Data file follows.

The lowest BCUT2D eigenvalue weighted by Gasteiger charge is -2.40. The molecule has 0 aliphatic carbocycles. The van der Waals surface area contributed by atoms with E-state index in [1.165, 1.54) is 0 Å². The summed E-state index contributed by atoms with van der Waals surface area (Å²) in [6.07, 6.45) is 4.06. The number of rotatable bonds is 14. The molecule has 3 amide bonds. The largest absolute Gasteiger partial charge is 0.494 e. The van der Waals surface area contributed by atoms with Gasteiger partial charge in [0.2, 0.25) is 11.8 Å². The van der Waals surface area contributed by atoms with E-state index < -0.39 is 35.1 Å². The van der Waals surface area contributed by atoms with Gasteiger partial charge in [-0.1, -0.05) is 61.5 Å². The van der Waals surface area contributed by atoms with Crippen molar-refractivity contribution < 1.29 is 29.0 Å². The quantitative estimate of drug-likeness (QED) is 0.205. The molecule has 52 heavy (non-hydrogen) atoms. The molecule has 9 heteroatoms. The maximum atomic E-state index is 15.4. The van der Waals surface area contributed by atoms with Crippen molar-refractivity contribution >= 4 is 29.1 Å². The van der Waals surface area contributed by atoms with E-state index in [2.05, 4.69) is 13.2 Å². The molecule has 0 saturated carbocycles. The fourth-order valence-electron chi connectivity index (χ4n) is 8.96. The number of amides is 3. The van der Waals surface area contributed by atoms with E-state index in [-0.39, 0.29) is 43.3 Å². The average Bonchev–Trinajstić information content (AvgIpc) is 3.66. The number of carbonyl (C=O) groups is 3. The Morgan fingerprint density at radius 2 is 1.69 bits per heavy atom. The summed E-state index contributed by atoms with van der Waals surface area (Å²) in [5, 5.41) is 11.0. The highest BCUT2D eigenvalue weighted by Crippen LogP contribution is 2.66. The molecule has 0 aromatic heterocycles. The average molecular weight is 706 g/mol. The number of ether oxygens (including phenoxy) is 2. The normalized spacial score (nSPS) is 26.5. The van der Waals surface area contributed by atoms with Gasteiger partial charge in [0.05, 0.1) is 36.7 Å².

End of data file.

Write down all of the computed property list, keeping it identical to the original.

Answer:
The lowest BCUT2D eigenvalue weighted by Gasteiger charge is -2.40. The molecule has 0 aliphatic carbocycles. The van der Waals surface area contributed by atoms with E-state index in [1.165, 1.54) is 0 Å². The summed E-state index contributed by atoms with van der Waals surface area (Å²) in [6.07, 6.45) is 4.06. The number of rotatable bonds is 14. The molecule has 3 amide bonds. The largest absolute Gasteiger partial charge is 0.494 e. The van der Waals surface area contributed by atoms with Gasteiger partial charge in [0.2, 0.25) is 11.8 Å². The van der Waals surface area contributed by atoms with E-state index < -0.39 is 35.1 Å². The van der Waals surface area contributed by atoms with Gasteiger partial charge in [-0.1, -0.05) is 61.5 Å². The van der Waals surface area contributed by atoms with Crippen molar-refractivity contribution < 1.29 is 29.0 Å². The quantitative estimate of drug-likeness (QED) is 0.205. The molecule has 52 heavy (non-hydrogen) atoms. The molecule has 9 heteroatoms. The maximum atomic E-state index is 15.4. The van der Waals surface area contributed by atoms with Crippen molar-refractivity contribution >= 4 is 29.1 Å². The van der Waals surface area contributed by atoms with E-state index in [2.05, 4.69) is 13.2 Å². The molecule has 0 saturated carbocycles. The fourth-order valence-electron chi connectivity index (χ4n) is 8.96. The number of amides is 3. The van der Waals surface area contributed by atoms with E-state index in [-0.39, 0.29) is 43.3 Å². The average Bonchev–Trinajstić information content (AvgIpc) is 3.66. The number of carbonyl (C=O) groups is 3. The Morgan fingerprint density at radius 2 is 1.69 bits per heavy atom. The summed E-state index contributed by atoms with van der Waals surface area (Å²) in [5, 5.41) is 11.0. The highest BCUT2D eigenvalue weighted by Crippen LogP contribution is 2.66. The molecule has 0 aromatic heterocycles. The average molecular weight is 706 g/mol. The number of ether oxygens (including phenoxy) is 2. The normalized spacial score (nSPS) is 26.5. The van der Waals surface area contributed by atoms with Gasteiger partial charge in [0.05, 0.1) is 36.7 Å².